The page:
It turns out that without gatekeepers, women’s representation drops—which makes sense, given the constant quota-izing by gatekeepers on women’s behalf. The barely 13-percent-female participation to Wikipedia is less than the 15-percent-female participation in “public thought-leadership forums” which the OpEd Project has calculated (and which the Times cites), let alone the 27-percent-female participation rate VIDA calculated at TheNew Yorker. Most significantly, even Wiki topics which the Times acknowledges as female-centric, such as the TV show Sex and the City, have meager entries compared to the voluminous, fact-filled essays on allegedly masculine topics such as The Sopranos. The difference in output starts early. The Wiki entry on friendship bracelets, favored by teenage girls, is skimpy compared to those for baseball cards or toy soldiers, reports the Times (though boy hobbies may well be written up by hobby-obsessed men).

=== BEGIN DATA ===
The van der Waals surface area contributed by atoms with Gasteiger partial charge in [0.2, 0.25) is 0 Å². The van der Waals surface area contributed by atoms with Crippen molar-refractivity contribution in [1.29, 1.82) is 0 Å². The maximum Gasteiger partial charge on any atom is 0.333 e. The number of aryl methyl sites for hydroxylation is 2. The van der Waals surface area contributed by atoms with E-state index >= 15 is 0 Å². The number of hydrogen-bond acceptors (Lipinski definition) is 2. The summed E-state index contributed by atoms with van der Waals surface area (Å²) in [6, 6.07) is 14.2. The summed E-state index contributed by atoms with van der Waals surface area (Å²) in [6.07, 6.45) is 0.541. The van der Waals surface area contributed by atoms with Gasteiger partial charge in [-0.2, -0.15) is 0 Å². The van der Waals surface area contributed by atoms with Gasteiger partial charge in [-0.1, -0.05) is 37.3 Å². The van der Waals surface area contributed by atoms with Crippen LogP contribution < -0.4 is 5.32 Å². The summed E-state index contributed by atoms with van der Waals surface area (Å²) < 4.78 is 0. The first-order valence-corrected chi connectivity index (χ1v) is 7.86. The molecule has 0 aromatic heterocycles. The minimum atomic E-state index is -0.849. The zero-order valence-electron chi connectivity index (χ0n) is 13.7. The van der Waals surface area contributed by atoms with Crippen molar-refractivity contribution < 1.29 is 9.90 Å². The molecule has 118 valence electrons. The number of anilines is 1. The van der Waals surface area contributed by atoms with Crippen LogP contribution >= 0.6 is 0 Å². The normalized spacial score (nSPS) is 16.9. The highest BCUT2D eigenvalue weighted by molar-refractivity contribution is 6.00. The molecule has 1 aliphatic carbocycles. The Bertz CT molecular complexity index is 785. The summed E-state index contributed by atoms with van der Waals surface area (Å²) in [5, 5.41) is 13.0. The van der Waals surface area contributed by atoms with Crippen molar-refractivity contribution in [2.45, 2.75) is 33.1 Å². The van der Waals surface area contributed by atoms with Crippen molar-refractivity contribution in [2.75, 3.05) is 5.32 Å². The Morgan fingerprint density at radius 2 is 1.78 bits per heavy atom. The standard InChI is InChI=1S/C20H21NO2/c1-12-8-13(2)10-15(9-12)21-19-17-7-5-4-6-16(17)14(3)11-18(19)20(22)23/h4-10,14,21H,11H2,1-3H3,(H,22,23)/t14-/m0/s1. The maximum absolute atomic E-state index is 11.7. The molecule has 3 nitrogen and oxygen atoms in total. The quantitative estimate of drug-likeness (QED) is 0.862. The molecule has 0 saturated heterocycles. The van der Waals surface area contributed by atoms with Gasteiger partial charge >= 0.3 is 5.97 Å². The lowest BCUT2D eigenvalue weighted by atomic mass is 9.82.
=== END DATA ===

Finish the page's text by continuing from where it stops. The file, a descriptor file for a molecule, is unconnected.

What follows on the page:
The Times’ next move reveals the shameless legerdemain with which contemporary feminists and their allies preserve the conceit of a sexist society. Rather than using barrier-free Wikipedia as the benchmark for measuring discrimination in the by-invitation-only world, the Times uses the invitation-only-world as the benchmark for Wikipedia. Since we already know that the low female participation rate in gatekeepered forums is the result of bias, the low female participation rate in Wikipedia must also be the result of bias. Nowhere does the article contemplate the possibility that Wikipedia may instead reveal different innate predilections for what the Times condescendingly calls “an obsessive fact-loving realm.”
Given the challenge of identifying barriers to women in a forum open to all, it is no surprise that the people quoted in the article speak in gibberish. The Times introduces the first of its experts thus: